CASE STUDY: Splunk, a Global Tech Company, Learns to ‘Break Bias’
Impact: 85% of participants use a strategy to mitigate bias at least once a week
Scale: 3,500+ managers in 30 locations
Speed: 10 months
At the NeuroLeadership Institute, we like to say “If you have a brain, you’re biased.” Ever since November 2017, the technology company Splunk has taken that insight to heart.
Splunk specializes in turning data into actions. In November of 2017, however, leadership began to realize the tendency to over-value the input from people in the San Francisco, California headquarters and not the other 30-some locations around the world.
This demonstrated a clear distance bias, or the brain’s tendency to put greater weight on what’s close by than what’s farther away. Distance bias can be as subtle as innocently forgetting to ask the folks dialing in remotely to a meeting for their thoughts. Or it can be as pernicious as actively ignoring those who aren’t present but might disagree.
Splunk + NLI
Based on its goals, Splunk embarked on a learning journey with the NLI solution, DECIDE: The Neuroscience of Breaking Bias. The solution helps teams label and mitigate their biases to make smarter decisions. Over 10 months, more than 3,500 managers went through the four-week program.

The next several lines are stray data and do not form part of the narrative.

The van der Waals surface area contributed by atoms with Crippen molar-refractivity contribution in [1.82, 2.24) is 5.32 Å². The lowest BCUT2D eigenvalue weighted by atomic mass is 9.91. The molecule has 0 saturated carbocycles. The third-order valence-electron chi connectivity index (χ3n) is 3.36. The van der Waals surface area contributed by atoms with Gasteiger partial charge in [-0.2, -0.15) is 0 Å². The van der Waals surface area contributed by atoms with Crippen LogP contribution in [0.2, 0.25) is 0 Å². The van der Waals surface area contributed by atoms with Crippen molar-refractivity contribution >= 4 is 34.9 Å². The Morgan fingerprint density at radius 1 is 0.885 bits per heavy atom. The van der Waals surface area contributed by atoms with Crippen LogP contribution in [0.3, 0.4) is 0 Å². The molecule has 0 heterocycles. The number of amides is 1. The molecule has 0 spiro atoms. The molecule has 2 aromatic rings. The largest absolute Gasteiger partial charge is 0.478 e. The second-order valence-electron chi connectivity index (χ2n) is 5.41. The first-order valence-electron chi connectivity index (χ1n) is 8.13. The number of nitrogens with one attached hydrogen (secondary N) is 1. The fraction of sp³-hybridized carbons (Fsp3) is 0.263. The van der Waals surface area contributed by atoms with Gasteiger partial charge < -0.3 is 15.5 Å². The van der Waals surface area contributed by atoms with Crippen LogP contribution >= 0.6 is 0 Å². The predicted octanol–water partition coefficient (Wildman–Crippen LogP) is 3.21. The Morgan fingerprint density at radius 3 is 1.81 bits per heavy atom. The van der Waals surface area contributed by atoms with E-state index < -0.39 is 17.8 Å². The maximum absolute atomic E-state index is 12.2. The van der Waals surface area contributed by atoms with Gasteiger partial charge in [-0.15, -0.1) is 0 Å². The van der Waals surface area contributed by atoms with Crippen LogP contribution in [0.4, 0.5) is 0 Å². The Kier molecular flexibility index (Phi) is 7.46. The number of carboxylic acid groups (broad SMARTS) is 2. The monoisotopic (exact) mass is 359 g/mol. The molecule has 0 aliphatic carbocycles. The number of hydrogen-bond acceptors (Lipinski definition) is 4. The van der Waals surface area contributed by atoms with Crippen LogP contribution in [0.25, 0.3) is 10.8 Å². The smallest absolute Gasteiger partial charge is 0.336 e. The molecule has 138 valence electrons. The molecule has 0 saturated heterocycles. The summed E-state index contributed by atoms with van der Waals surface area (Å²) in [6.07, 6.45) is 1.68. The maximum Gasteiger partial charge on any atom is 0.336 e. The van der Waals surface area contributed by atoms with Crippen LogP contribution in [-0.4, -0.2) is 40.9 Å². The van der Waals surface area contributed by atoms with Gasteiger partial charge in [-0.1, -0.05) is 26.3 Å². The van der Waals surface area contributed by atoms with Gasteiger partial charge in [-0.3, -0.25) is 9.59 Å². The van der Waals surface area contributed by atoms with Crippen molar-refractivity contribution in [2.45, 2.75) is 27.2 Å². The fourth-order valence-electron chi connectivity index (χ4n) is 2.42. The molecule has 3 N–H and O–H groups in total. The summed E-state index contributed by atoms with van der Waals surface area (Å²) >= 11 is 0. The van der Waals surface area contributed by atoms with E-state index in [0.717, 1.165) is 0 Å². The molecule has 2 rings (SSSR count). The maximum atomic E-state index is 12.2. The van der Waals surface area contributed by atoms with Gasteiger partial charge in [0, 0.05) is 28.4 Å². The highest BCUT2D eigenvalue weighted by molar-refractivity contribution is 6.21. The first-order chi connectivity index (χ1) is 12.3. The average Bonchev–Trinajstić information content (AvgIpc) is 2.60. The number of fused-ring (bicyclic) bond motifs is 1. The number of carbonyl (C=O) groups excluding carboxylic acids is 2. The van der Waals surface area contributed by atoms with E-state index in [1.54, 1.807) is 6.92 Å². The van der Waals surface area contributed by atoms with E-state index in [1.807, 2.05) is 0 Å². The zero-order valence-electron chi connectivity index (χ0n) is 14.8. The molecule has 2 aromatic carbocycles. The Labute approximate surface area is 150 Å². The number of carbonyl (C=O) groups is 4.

The first three weeks involved social, distributed learning rooted in the science of memory. The goal was to maximize “stickiness” in the brain. The fourth week, participants attended an interactive webinar to cement their learning.
Results have shown a resounding success at Splunk. Now, in meetings, teammates defer to their remote colleagues before taking input from the room. Surveys indicate that 97% of participants accept that bias influences their decisions. And 80% feel confident that they can mitigate bias going forward.
As Splunk CHRO Tracy Edkins says, “This global training is one of the steps we’ve taken to combat unconscious bias in our work environment, grow our inclusive culture, and drive meaningful change at Splunk and across the technology industry.”